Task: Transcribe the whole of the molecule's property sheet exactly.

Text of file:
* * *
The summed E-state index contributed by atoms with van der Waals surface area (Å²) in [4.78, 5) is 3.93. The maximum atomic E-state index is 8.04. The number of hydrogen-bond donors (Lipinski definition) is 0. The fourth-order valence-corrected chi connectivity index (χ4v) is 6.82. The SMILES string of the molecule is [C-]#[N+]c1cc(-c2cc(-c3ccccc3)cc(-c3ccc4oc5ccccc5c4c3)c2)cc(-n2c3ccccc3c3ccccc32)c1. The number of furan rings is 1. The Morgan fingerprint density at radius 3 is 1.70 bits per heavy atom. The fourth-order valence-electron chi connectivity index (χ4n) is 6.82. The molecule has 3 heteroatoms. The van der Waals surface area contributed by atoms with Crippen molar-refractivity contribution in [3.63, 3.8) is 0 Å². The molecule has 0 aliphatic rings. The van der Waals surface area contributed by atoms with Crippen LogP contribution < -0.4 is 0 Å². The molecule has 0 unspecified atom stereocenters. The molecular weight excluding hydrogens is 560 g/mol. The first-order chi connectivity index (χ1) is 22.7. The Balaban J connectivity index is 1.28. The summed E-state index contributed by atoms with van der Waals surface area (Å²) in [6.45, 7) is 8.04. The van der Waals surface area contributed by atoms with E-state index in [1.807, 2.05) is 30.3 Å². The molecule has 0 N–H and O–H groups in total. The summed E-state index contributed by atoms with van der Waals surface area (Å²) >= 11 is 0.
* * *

The summed E-state index contributed by atoms with van der Waals surface area (Å²) in [4.78, 5) is 3.93. The maximum atomic E-state index is 8.04. The number of hydrogen-bond donors (Lipinski definition) is 0. The fourth-order valence-corrected chi connectivity index (χ4v) is 6.82. The SMILES string of the molecule is [C-]#[N+]c1cc(-c2cc(-c3ccccc3)cc(-c3ccc4oc5ccccc5c4c3)c2)cc(-n2c3ccccc3c3ccccc32)c1. The number of furan rings is 1. The Morgan fingerprint density at radius 3 is 1.70 bits per heavy atom. The fourth-order valence-electron chi connectivity index (χ4n) is 6.82. The molecule has 3 heteroatoms. The van der Waals surface area contributed by atoms with Crippen molar-refractivity contribution in [3.63, 3.8) is 0 Å². The molecule has 0 aliphatic rings. The van der Waals surface area contributed by atoms with Crippen LogP contribution < -0.4 is 0 Å². The molecule has 0 unspecified atom stereocenters. The molecular weight excluding hydrogens is 560 g/mol. The first-order chi connectivity index (χ1) is 22.7. The Balaban J connectivity index is 1.28. The summed E-state index contributed by atoms with van der Waals surface area (Å²) in [6.45, 7) is 8.04. The van der Waals surface area contributed by atoms with E-state index in [1.807, 2.05) is 30.3 Å². The molecule has 0 N–H and O–H groups in total. The summed E-state index contributed by atoms with van der Waals surface area (Å²) >= 11 is 0.